George Washington Papers

[Diary entry: 23 July 1788]

Wednesday 23d. Thermometer at 70 in the Morning—74 at Noon and 74 at Night. Morning heavy with the Wind at No. East Where it continued fresh all day with mists in the forenoon and a smart shower about 2 ’Oclock.

Visited all the Plantatns.

At the Ferry—Two plows and a harrow were at Work. The Plows began on the So. part of the field and were employed in throwing a furrow to both the Corn & Potatoes. The two ferry men were employed in weeding and hilling the former. The harrow in levelling the former plowings, and taring up the grass. The other hands were in the Neck closing the harvest at that place.

At French’s—The Plows having got through the Corn, the two belonging to Muddy hole were sent home. The other was employed in throwing a furrow to the first Pla[n]ted Potatoes. The Harrow was engaged as usual. The other People were in the Neck, except a woman with a young Child who was weeding Pumpkins.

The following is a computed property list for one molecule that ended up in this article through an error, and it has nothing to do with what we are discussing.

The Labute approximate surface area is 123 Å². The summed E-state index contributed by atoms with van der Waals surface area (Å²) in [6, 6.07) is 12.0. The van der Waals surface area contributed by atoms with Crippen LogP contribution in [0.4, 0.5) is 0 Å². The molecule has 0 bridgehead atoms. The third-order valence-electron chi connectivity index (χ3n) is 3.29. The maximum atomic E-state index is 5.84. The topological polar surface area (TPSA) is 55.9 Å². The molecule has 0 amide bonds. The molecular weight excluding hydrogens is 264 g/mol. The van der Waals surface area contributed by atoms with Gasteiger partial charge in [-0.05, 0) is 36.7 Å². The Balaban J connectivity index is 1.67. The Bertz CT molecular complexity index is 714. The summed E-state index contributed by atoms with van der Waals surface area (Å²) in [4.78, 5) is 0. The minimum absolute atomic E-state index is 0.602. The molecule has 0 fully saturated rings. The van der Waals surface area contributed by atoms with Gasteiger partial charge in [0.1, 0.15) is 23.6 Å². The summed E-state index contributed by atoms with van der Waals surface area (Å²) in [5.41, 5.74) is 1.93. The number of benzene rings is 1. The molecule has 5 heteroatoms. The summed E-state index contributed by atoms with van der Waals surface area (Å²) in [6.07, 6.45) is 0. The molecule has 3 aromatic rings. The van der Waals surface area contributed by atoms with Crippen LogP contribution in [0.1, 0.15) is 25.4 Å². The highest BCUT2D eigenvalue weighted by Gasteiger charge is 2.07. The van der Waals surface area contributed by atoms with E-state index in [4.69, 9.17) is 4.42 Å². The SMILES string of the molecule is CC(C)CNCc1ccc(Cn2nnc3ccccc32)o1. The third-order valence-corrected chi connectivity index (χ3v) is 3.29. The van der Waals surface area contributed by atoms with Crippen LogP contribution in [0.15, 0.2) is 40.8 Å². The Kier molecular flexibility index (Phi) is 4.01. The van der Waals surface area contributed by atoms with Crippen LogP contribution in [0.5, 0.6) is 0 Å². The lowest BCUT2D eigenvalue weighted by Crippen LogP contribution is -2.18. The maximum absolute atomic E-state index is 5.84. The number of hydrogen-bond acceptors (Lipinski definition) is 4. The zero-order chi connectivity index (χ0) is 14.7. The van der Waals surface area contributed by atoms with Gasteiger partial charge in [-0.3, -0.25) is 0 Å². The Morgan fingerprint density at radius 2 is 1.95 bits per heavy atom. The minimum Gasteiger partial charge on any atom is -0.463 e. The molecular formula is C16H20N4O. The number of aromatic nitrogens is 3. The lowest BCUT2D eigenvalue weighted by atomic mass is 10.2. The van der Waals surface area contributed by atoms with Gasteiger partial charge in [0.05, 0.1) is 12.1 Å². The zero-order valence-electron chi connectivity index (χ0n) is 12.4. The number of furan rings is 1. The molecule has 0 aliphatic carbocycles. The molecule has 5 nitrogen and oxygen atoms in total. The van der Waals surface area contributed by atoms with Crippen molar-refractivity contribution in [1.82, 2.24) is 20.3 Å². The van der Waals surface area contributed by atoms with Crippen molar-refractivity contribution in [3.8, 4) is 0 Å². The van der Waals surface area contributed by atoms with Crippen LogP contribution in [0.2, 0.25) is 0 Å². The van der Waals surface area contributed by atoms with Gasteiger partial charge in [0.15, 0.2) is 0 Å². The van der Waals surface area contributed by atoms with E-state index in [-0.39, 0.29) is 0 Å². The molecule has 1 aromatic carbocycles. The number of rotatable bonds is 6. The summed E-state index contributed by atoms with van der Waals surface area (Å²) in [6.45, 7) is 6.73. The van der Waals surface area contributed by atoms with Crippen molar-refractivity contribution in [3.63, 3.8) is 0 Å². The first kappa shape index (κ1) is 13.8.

At Dogue run—Two plows and a Harrow were in the Corn. The two old Women, & two young ones with Children, were weeding Pumpkins. The rest were in the Neck.

At Muddy hole—The two women with young children, and the two Plow Women who had just returned from Frenchs were employed in Weeding Pumpkins. the other hands were in the Neck.

In the Neck—Five Plows and a harrow were in the Corn. The first, beginning on the West side, were going through every other row—throwing one furrow to both Corn and Potatoes &ca. The other hands were binding & shocking the last of the Wheat; which finishing about the hour of One, they, with those from the other plantations went, after the rain ceased to pulling flax.

The Men who were digging the well compleated their work this afternoon and returned to Alexandria—having, as they say, obtained 6½ feet of what appears to be good & constant water.

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